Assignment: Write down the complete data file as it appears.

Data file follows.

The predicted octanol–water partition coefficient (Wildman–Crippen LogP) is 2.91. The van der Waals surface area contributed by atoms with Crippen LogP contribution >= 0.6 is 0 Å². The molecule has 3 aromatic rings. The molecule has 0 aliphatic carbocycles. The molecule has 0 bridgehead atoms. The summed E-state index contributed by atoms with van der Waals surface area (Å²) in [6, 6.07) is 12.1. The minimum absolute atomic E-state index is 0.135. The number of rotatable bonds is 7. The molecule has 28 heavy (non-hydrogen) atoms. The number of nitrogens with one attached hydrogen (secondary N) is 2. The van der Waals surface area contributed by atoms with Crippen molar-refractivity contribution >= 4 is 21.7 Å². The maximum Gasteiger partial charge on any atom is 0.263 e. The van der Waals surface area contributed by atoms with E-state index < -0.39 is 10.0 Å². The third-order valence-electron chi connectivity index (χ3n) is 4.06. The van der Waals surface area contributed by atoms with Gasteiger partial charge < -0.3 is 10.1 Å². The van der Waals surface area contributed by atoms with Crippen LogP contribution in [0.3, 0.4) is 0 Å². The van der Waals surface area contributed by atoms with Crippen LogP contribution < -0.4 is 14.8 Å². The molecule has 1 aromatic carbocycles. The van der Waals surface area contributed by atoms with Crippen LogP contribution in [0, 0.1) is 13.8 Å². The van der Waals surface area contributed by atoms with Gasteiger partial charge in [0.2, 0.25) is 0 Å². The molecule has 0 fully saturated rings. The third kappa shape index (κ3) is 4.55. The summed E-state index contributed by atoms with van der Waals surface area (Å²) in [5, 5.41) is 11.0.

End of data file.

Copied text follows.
The predicted octanol–water partition coefficient (Wildman–Crippen LogP) is 2.91. The van der Waals surface area contributed by atoms with Crippen LogP contribution >= 0.6 is 0 Å². The molecule has 3 aromatic rings. The molecule has 0 aliphatic carbocycles. The molecule has 0 bridgehead atoms. The summed E-state index contributed by atoms with van der Waals surface area (Å²) in [6, 6.07) is 12.1. The minimum absolute atomic E-state index is 0.135. The number of rotatable bonds is 7. The molecule has 28 heavy (non-hydrogen) atoms. The number of nitrogens with one attached hydrogen (secondary N) is 2. The van der Waals surface area contributed by atoms with Crippen molar-refractivity contribution >= 4 is 21.7 Å². The maximum Gasteiger partial charge on any atom is 0.263 e. The van der Waals surface area contributed by atoms with E-state index < -0.39 is 10.0 Å². The third-order valence-electron chi connectivity index (χ3n) is 4.06. The van der Waals surface area contributed by atoms with Gasteiger partial charge < -0.3 is 10.1 Å². The van der Waals surface area contributed by atoms with Crippen LogP contribution in [0.3, 0.4) is 0 Å². The van der Waals surface area contributed by atoms with Crippen LogP contribution < -0.4 is 14.8 Å². The molecule has 1 aromatic carbocycles. The van der Waals surface area contributed by atoms with Crippen LogP contribution in [0, 0.1) is 13.8 Å². The van der Waals surface area contributed by atoms with Gasteiger partial charge in [0.2, 0.25) is 0 Å². The molecule has 0 fully saturated rings. The third kappa shape index (κ3) is 4.55. The summed E-state index contributed by atoms with van der Waals surface area (Å²) in [5, 5.41) is 11.0.